a story lives forever
Sign in
Form submission failed!

Stay signed in

Recover your password?
Form submission failed!

Web of Stories Ltd would like to keep you informed about our products and services.

Please tick here if you would like us to keep you informed about our products and services.

I have read and accepted the Terms & Conditions.

Please note: Your email and any private information provided at registration will not be passed on to other individuals or organisations without your specific approval.

Video URL

You must be registered to use this feature. Sign in or register.


Social differences between England and the US


Fellow graduate students at Cornell
Freeman Dyson Scientist
Comments (0) Please sign in or register to add comments

But mostly I was just sitting with the graduate students learning from them. There was a very good group of graduate students. Besides Scalettar there was Ed Lennox who became a biologist and did actually very well; and there was...

[Q] Brown, Laurie Brown, was he there already?

I don't know whether he was there at that point, but Leonard Egis was, who was actually also a very close friend, and Paul Hough who became an experimenter; and Walter McAfee who was my first introduction to the black world. He was a black American and from an entirely different world, but I loved him dearly. He died a few years ago. But he'd had a hard time getting established, but it was lucky he to go to Cornell because of the GI Bill. He'd worked for the Army during the war in the Signals Corps, I think, but he was much older than the rest of us, and he already had a wife and couple of kids, so he lived in town, not in the dorms.

[Q] And this was an introduction to the world of discrimination in the United States?

Well it wasn't so much discrimination, because he was not discriminated against.

[Q] No, not at the University, but in town?

I don't think so. I think he was treated pretty well. I mean my impression of him was that he was in no way complaining. I mean he was very happy with his life and he wasn't full of anger in any way, he was just a different kind of person. I mean he was fanatically interested in baseball. He was much more of a sort of a real American than most of the others. And he had made it, I mean he was obviously on his way up and afterwards he went went back to the Army and worked in the Signal Corps at Fort Monmouth.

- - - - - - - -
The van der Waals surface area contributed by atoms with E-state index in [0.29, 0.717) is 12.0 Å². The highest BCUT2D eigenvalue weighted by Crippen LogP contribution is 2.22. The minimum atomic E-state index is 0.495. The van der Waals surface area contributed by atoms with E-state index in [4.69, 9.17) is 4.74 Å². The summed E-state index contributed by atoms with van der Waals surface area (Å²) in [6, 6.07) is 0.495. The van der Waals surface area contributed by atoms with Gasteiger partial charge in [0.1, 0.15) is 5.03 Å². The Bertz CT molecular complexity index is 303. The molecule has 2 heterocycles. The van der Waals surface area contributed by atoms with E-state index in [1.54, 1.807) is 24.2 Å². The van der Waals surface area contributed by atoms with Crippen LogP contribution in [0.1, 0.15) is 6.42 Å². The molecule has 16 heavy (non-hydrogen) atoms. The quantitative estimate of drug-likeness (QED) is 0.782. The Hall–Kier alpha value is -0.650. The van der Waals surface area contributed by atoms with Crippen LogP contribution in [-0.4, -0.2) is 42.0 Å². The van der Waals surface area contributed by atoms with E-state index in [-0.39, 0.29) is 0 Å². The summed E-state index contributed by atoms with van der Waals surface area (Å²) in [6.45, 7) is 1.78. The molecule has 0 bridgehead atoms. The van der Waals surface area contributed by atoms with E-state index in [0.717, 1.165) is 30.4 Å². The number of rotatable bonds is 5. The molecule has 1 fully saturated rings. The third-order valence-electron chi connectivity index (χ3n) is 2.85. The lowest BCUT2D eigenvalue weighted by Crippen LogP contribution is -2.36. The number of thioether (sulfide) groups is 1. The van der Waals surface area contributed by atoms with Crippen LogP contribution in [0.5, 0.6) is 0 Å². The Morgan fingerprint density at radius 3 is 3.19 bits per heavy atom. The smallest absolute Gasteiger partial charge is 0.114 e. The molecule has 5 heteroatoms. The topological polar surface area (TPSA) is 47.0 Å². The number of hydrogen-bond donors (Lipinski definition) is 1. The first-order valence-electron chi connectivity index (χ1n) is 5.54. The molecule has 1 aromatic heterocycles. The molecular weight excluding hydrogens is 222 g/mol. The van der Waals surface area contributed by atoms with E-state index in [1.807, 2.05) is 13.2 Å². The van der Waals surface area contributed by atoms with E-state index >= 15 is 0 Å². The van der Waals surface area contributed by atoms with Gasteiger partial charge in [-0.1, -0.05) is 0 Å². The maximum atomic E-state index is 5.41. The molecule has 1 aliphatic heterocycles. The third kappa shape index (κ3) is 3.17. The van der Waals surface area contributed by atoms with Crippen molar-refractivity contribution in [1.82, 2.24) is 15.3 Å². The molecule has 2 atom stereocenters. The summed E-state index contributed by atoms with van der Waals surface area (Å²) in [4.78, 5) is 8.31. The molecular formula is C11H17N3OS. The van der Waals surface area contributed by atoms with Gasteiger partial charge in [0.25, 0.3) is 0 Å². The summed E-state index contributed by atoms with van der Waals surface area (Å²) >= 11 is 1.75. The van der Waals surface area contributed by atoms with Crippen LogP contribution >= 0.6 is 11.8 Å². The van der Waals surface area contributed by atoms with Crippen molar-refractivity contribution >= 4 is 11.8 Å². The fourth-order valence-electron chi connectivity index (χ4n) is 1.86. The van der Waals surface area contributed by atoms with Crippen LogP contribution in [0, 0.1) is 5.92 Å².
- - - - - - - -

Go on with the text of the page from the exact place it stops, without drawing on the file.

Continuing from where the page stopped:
Freeman Dyson (1923-2020), who was born in England, moved to Cornell University after graduating from Cambridge University with a BA in Mathematics. He subsequently became a professor and worked on nuclear reactors, solid state physics, ferromagnetism, astrophysics and biology. He published several books and, among other honours, was awarded the Heineman Prize and the Royal Society's Hughes Medal.

Listeners: Sam Schweber

Silvan Sam Schweber is the Koret Professor of the History of Ideas and Professor of Physics at Brandeis University, and a Faculty Associate in the Department of the History of Science at Harvard University. He is the author of a history of the development of quantum electro mechanics, "QED and the men who made it", and has recently completed a biography of Hans Bethe and the history of nuclear weapons development, "In the Shadow of the Bomb: Oppenheimer, Bethe, and the Moral Responsibility of the Scientist" (Princeton University Press, 2000).

Tags: Cornell University, GI Bill, US Army, Signal Corps, Fort Monmouth, Richard Scalettar, Edwin Lennox, Laurie Brown, Paul Hough, Walter McAfee

Duration: 2 minutes, 26 seconds

Date story recorded: June 1998

Date story went live: 24 January 2008